A few months ago, my son and I studied prehistory (more on that here) and quickly found our favorite activity: simulated fossil digs! These can be simple, easy to set up experiences that get kids excited about learning and thinking like actual paleontologists.
This is Part 1 of 2, in which we’ll cover selecting materials for your dig site and setting it up. In Part 2, we’ll get into the actual dig experience for your kids!
Why are simulated digs so helpful?
Simply put, doing your own simulated dig puts your child or children in the position of BEING the scientist. They are going through the same steps and thought processes with the model site, making discoveries along the way. It’s a great opportunity to develop patience, attention to detail, and problem solving skills while solving a mystery – what story does this dig tell?
You can create simulated digs for any time period – from the earliest prehistory to human civilizations. If you’re using fossil replicas, then your kids are doing paleontology – but if you’re concentrating on humans in the past, like giving your kids a model Pompeii to excavate, then it’s archaeology.
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I’ve created a list of the main materials that are needed to make a model dig site. The actual items to bury in the dig will depend on the particular time period and focus that you’re going for. The example dig in the photos includes ancient fossils, dinosaur fossils, and early hominids, but you could easily substitute anything relevant to what you’re studying.
- At least two colors sand, soil, or other “ground” materials
- Toys or objects to bury representing two or more “time periods”)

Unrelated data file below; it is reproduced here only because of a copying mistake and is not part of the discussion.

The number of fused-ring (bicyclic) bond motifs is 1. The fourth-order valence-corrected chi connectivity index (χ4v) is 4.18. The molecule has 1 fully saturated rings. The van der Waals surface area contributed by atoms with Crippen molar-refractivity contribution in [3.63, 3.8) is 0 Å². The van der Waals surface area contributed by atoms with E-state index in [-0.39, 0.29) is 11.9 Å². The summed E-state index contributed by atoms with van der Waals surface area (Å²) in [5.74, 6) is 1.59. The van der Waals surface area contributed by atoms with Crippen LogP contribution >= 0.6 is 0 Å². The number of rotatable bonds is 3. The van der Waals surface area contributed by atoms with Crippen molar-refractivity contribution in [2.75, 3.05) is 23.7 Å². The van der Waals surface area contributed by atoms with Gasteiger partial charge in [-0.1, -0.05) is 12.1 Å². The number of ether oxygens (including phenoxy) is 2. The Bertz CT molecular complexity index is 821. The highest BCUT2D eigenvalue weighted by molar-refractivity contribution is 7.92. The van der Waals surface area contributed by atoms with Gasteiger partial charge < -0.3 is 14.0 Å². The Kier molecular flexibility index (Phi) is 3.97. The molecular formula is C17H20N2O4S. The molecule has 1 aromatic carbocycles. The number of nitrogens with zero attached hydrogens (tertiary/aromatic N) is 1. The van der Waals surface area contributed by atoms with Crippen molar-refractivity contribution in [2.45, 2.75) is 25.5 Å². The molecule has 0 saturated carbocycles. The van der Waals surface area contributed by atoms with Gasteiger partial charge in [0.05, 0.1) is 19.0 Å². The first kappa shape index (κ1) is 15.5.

- Covering for table
- Small digging tools, like spoons or mini shovels
- Sheets of paper to hold objects after they’re excavated
- Writing implements
The container for the dig should be large enough to fit the objects that you want to include, but doesn’t have to be enormous. I used a medium sized box from IKEA, but have also used various sizes of Rubbermaid containers and Tupperware.
If you have multiple kids sharing a box, you may want to make the box bigger so that they each have their own space to dig in. Also, a box with clear sides will make the dig a LOT easier for your kids to accomplish. They’ll be able to see the layers and perhaps an object or two through the sides. This could be helpful for a younger child!
Objects to put into your dig site
You can use any toys or items around the house that you already have, or even have your kids make some out of clay or LEGOs. Another great option is to get Safari Toobs. These have small items that are crafted to look like real specimens. Here are a few:
- Cambrian Life
- Ancient Fossils
- Dinosaur Skulls
- Dinos (full body)
- Prehistoric Mammal Skulls
- Ancient Egypt
- Evolution of Humans
Setting up the dig site
Once you’ve amassed your materials, you can start creating your dig site! I like to work on a covered surface, not near where my kid can see me setting up. I really want him to be surprised at what he finds!
Steps to setting up:
- Cover the workspace.
- Cover the bottom of the container with one color of sand, soil, or other “ground” material. Even air dry clay or mud will work!
- Arrange the “most ancient” objects and any desired “environmental” materials, like rocks, sticks to represent fallen trees, or pebbles arranged to make a dry riverbed.
- Take a photo of the layer. This is so that you can remember it when you’ve moved on to the next layer (you might want to continue the “story”) or even show your kids when they’re done digging!
- Cover with a new color or soil type.
- Repeat for the next oldest objects.
- Add layers until your dig gets to “modern times”. You can just cover the dig with a new color/ground type and add a few modern day objects, like pennies or buttons, if you don’t have a lot of intervening layers.
The next part of the process, once your box is full, is to get it ready for your kids to excavate. If you want to keep things very simple, you can skip making the grid, particularly if you have a small box, a younger age group of child, or both. However, having the grid does make it more accurate!
Here’s my son (age 5 in this picture) excavating a box with a grid set up.
Now your dig is ready for excavating! Stay tuned for Part 2, which I’ll link here when it’s posted.
Got questions? Connect with me on Instagram! Here’s a recent post about a simulated dig at my son’s request!